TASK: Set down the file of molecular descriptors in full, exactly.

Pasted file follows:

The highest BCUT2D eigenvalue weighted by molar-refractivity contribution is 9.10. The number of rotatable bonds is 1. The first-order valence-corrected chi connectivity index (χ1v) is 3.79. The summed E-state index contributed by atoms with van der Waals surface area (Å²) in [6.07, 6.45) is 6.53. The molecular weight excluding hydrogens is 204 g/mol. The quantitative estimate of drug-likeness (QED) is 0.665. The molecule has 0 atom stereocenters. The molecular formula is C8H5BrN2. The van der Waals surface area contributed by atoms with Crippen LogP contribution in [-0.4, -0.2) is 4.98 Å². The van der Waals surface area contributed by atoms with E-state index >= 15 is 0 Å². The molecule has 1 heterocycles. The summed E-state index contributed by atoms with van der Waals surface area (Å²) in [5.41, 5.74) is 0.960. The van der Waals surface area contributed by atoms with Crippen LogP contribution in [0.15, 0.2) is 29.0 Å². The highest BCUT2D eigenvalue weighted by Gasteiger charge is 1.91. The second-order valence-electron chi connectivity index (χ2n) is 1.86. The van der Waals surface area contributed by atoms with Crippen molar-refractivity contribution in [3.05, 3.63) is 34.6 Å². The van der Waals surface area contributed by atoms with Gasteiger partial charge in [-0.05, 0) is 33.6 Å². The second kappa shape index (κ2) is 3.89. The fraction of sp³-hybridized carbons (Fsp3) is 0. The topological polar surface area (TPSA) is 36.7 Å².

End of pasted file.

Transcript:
The highest BCUT2D eigenvalue weighted by molar-refractivity contribution is 9.10. The number of rotatable bonds is 1. The first-order valence-corrected chi connectivity index (χ1v) is 3.79. The summed E-state index contributed by atoms with van der Waals surface area (Å²) in [6.07, 6.45) is 6.53. The molecular weight excluding hydrogens is 204 g/mol. The quantitative estimate of drug-likeness (QED) is 0.665. The molecule has 0 atom stereocenters. The molecular formula is C8H5BrN2. The van der Waals surface area contributed by atoms with Crippen LogP contribution in [-0.4, -0.2) is 4.98 Å². The van der Waals surface area contributed by atoms with E-state index >= 15 is 0 Å². The molecule has 1 heterocycles. The summed E-state index contributed by atoms with van der Waals surface area (Å²) in [5.41, 5.74) is 0.960. The van der Waals surface area contributed by atoms with Crippen LogP contribution in [0.15, 0.2) is 29.0 Å². The highest BCUT2D eigenvalue weighted by Gasteiger charge is 1.91. The second-order valence-electron chi connectivity index (χ2n) is 1.86. The van der Waals surface area contributed by atoms with Crippen molar-refractivity contribution in [3.05, 3.63) is 34.6 Å². The van der Waals surface area contributed by atoms with Gasteiger partial charge in [-0.05, 0) is 33.6 Å². The second kappa shape index (κ2) is 3.89. The fraction of sp³-hybridized carbons (Fsp3) is 0. The topological polar surface area (TPSA) is 36.7 Å².